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The father of the Internet, Vint Cerf, is overseeing efforts by NASA to build a permanent Internet link to Mars by 2008.

InterPlaNet (IPN) will serve as a backbone for a future inter-planetary system of Internets, said Cerf during a visit to Bangalore, reports Indo Asian News Service.

Google vice president and Internet evangelist, Cerf co-wrote the TCP/IP protocol which underpins the Terran internet in the 1970s and began work on the InterPlaNet in 1998.

A collaboration between NASA and the Advanced Research Project Agency, the InterPlaNet project is underway at the Jet Propulsion Laboratory in Houston, Texas. The InterPlaNet protocol is designed to cope with delays caused by the vast distances of space, with data taking up to 20 minutes to travel between the Earth and Mars depending on how far apart the two planets are.

The InterPlaNet protocol was intended to be first used by the cancelled Mars Telecommunications Orbiter satellite, which was scheduled for launch in 2009. NASA had begun testing the idea of communicating with the Mars Telecom Orbiter via optical links before the project was shelved in 2005.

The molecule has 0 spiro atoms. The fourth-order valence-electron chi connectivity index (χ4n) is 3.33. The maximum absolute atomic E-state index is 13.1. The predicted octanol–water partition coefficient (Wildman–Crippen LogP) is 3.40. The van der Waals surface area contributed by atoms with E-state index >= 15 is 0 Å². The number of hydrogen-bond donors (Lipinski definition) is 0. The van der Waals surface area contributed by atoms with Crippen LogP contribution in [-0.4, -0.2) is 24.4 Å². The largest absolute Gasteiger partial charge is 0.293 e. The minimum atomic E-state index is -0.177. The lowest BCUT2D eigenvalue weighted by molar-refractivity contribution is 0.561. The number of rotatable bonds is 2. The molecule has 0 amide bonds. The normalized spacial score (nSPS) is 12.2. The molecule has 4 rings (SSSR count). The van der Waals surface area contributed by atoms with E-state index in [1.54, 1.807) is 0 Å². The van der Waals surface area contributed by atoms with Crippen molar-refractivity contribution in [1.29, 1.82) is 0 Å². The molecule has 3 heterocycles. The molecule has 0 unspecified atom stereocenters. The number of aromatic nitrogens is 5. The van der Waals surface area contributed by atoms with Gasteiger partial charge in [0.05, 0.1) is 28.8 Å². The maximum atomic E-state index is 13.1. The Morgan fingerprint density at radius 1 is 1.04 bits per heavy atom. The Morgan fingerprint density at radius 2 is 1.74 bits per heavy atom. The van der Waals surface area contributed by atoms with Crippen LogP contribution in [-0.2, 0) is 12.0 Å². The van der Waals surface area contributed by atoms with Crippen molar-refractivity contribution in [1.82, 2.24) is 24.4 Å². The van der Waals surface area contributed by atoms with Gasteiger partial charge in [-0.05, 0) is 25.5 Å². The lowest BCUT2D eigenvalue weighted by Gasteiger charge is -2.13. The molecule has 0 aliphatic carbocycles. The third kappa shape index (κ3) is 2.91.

"We are working on standardising the protocols to enable spacecraft communicate and share information across the solar system," Cerf said while delivering a talk on the 'Future of the Internet'.

"Communication between a rover operator on Earth and a rover on Mars, via a relay orbiter, can't use standard Internet protocols end-to-end. That problem is at the root of a lot of the design work we're doing for the IPN... As part of the NASA Mars mission programme, the project aims to have by 2008 a well-functioning Earth-Mars network."

In 2004 the rovers, Spirit and Opportunity, broke Martian data speed records by sustaining a 256 kbps uplink to the Mars Odyssey and Mars Global Surveyor satellites orbiting above. Mars Odyssey had the faster link to Earth - 124 kbps at the time - but it has dropped as Mars moves further away from the Earth.

In the 1970s, data from NASA's two Mars Viking landers trickled back from the orbiting satellites at 8 kbps, via a 16 kbps uplink from the Martian surface.

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